A lot has been written in recent days about the diplomatic-security aspect of the United Arab Emirates’ initiative to establish full diplomatic relations with Israel. The UAE, which stretches across 1,300 kilometers (800 miles) of the Persian Gulf coast, has great interest in solidifying its relationship with the United States, establishing a regional alliance against Iran and strengthening its status as a defender of the Palestinians from the militant wing of Israeli governments.
But beyond the geopolitical context of this move, which could be a harbinger of similar initiatives by Bahrain, Oman, Qatar and perhaps Saudi Arabia, hides an even broader economic and historical context: the earlier-than-expected end of the oil era.
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The six kingdoms situated along the Gulf’s west coast, which in 1981 established the Gulf Cooperation Council, are responsible for some 30 percent of the world’s oil production. Oil, accounting for around 90 percent of their revenues, provides them with some of the highest GDP-per-capita figures in the world.
The UAE, for example, with a GDP per person of $70,000 a year, is the seventh highest in the world. The country’s gross domestic product has surged 140 times since oil prices began shooting up in the 1970s. The Saudi economy in this period expanded 50-fold. Germany’s economy, by comparison, grew only 14 times.
The influence of oil isn’t limited to economics. It defines the essence of the Gulf states, their foreign relations, way of life, societies and culture. In every Gulf state, a small minority of wealthy citizens exists alongside a mass of foreign workers bereft of rights from Southeast Asia and from poorer countries in the Middle East. When the UAE’s first road was paved in 1966, only a thousand cars were registered in the country.
Today, some 3.5 million vehicles cruise the country’s ultramodern roads, and the number of private planes registered in the UAE is almost the number of cars the country had in 1966. The energy invested each year in Ski Dubai – the indoor ski site in the center of Dubai – is almost equal to the amount of energy consumed annually by 2 million Sudanese.
But the oil era that brought this great prosperity to the Gulf is coming to an end. Half the petroleum the world consumes is used for transportation, a sector that is already undergoing a dramatic revolution. All major carmakers are moving toward hybrid or electric vehicles, and by the end of the decade they will have almost stopped manufacturing gasoline- or diesel-powered cars.
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Aviation, which in 2019 consumed some 8 percent of global oil production, will undergo this revolution more slowly, but it too is developing prototypes of long-winged planes with solar panels to charge batteries and spin propellers.
In the electricity sector, the dramatic drop in the cost of solar installations is cutting into demand for natural gas. Even in Israel, which has been slow in introducing renewable energy, we learned in early August that plans to build four gas-fueled power stations had been frozen. Solar-driven power stations are simply cheaper to build and run. Within a decade or two, global demand for oil and natural gas will drop dozens of percentage points, taking prices down with it accordingly.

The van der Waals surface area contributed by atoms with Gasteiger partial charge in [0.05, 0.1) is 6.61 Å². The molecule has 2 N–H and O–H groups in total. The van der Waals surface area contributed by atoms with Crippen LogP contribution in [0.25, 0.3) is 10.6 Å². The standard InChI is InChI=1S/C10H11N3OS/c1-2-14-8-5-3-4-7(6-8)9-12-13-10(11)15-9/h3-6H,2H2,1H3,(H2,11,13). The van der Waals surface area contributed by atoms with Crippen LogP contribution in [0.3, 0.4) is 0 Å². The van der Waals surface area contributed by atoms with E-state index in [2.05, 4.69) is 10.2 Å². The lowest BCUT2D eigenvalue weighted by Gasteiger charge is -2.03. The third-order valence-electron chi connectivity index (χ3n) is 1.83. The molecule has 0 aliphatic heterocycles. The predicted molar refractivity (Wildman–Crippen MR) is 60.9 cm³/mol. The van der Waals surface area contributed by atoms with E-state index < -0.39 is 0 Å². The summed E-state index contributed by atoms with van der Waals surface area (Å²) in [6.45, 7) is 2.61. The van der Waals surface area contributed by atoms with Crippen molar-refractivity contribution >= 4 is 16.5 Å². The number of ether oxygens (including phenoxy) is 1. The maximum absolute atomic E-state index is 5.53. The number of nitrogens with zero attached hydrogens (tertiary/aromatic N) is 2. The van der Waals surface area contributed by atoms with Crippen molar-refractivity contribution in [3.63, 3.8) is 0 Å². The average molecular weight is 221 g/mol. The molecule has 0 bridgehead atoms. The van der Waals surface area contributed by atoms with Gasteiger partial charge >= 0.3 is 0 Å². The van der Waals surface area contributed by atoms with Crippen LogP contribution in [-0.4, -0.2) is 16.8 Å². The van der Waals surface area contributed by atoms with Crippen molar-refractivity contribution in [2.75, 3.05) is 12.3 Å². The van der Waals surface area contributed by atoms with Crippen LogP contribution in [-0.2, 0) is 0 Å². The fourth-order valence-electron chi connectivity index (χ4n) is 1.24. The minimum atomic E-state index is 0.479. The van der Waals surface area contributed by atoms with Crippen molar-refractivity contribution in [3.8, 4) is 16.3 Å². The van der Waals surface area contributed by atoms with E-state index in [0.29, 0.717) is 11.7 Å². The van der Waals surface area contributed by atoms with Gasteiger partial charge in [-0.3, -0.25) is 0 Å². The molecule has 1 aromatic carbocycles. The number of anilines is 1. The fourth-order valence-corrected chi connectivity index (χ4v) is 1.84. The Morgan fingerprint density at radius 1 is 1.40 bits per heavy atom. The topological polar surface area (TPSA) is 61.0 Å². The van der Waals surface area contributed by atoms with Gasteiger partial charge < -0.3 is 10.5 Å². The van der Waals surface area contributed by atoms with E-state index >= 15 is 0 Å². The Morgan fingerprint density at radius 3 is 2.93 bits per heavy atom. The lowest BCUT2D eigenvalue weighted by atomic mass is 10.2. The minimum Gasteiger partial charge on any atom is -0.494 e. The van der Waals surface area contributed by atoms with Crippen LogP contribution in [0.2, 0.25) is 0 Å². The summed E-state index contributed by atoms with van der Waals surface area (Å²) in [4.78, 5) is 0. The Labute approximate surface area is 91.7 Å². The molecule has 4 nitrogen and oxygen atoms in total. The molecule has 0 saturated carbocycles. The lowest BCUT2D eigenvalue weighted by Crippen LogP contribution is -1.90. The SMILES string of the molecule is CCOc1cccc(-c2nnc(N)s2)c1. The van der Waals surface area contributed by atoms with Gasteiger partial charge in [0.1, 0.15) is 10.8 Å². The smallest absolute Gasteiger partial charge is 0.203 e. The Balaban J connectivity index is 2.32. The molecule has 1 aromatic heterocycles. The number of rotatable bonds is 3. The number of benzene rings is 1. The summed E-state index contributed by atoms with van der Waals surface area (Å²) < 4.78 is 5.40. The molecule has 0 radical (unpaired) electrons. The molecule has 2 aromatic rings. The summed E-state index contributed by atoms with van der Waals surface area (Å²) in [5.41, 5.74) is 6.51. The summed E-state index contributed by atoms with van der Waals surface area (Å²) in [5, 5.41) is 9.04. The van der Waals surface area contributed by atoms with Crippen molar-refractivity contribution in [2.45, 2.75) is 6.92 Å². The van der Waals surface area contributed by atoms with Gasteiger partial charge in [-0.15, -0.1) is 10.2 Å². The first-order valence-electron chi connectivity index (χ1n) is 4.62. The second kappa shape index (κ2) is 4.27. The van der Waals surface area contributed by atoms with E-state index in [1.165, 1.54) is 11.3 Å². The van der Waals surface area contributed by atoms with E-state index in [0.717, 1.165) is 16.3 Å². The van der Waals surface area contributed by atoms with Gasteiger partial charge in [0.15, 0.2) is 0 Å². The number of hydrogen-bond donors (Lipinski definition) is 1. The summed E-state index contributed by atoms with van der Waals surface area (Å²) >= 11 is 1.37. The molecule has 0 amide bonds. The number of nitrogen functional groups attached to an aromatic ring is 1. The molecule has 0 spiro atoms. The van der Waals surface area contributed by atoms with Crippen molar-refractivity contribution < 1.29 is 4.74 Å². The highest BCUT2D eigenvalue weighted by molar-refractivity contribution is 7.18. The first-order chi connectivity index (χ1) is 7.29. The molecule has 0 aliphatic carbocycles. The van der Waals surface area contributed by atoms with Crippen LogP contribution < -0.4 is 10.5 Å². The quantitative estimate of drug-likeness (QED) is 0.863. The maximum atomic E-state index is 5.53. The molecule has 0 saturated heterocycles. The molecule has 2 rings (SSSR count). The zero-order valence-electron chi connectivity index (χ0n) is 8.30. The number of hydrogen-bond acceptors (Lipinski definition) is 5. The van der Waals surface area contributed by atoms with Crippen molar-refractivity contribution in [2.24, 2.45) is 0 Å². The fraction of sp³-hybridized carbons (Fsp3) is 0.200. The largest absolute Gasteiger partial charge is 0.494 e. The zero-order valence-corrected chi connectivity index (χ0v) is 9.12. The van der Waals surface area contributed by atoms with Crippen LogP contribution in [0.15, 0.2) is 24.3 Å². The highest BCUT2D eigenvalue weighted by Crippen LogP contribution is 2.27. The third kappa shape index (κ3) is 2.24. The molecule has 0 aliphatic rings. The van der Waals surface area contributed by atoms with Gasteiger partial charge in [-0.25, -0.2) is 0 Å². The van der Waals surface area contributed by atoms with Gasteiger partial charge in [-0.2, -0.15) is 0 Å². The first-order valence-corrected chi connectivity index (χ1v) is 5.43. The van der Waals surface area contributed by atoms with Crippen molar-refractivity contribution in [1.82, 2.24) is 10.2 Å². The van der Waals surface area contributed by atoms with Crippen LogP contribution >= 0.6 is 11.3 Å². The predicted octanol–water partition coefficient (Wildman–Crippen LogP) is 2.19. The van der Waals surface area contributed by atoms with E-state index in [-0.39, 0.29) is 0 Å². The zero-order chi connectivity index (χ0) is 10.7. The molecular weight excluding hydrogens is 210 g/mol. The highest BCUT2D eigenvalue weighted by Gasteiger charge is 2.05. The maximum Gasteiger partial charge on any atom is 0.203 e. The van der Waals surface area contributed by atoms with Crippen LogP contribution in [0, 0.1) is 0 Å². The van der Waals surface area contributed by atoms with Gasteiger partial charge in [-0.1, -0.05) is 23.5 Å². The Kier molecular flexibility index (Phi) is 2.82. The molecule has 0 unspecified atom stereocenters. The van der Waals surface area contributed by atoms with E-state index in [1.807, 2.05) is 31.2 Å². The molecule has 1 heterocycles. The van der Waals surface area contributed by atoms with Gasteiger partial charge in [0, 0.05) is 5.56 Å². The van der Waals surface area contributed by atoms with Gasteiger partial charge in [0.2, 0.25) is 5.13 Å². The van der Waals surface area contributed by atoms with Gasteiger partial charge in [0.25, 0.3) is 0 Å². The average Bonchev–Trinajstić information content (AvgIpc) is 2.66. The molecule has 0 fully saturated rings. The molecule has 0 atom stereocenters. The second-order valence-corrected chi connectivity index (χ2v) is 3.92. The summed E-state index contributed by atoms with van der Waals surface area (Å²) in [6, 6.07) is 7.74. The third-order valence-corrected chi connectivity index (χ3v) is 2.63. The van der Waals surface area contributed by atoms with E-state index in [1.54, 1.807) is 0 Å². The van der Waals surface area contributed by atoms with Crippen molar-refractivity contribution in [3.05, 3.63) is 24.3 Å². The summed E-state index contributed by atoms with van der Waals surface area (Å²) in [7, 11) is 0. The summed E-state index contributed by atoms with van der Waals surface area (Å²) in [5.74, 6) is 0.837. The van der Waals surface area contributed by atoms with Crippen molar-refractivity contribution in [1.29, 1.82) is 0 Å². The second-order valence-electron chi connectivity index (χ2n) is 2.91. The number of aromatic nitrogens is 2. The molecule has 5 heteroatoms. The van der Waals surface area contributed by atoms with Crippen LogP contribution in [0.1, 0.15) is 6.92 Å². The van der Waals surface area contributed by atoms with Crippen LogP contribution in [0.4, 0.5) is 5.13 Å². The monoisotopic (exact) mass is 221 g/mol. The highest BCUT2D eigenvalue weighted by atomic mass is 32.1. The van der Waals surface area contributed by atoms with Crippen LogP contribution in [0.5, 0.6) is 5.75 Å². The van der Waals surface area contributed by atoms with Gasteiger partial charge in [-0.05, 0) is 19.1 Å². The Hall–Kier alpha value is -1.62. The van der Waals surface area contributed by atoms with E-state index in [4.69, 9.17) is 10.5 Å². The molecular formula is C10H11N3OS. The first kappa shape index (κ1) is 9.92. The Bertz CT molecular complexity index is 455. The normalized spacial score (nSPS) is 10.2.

Alongside the threat of the post-oil era, another risk emerges that, while longer term, could be more destructive: climate change. The Oman mountain ridge in the south blocks the western rim of the Persian Gulf from the cooling effect of the Indian Ocean, creating a major heat and humidity trap. August temperatures in the western Gulf already approach 50 degrees Celsius (122 Fahrenheit), and forecasts predict a rise of 6 or 7 degrees Celsius later this century. The hypermodern cities of Abu Dhabi, Doha, Kuwait City, Manama and others, built to the tune of billions to symbolize the prestige of their countries’ ruling dynasties, could become uninhabitable a few decades on.
Extreme climate forecasts coupled with the fast-approaching end of the oil era create a double bind for the Gulf states. Inaction now could soon land them in the unfortunate position Europe’s salt tycoons found themselves with the invention of refrigeration in the late 19th century. Once meat was chilled and frozen, demand for salt plunged. The product that previously determined the fate of towns and regions lost all value. Its barons fells from grace.
This is the broader context for the Gulf states’ willingness to cooperate with Israel, and through the Palestinians perhaps with other powers in the region. Their rulers know that time is working against them and that a change is no longer a luxury: It is a precondition for survival in a rapidly changing world. Their choice of Israel, with its military might, technological capabilities and innovative thinking, is understandable. Time will tell if this cooperation can deliver them the goods.
Prof. Dan Rabinowitz teaches in the Department of Sociology and Anthropology at Tel Aviv University. His new book, “The Power of Deserts: Climate Change, The Middle East and the Promise of a Post-Oil Era,” is to be published on August 25 by Stanford University Press.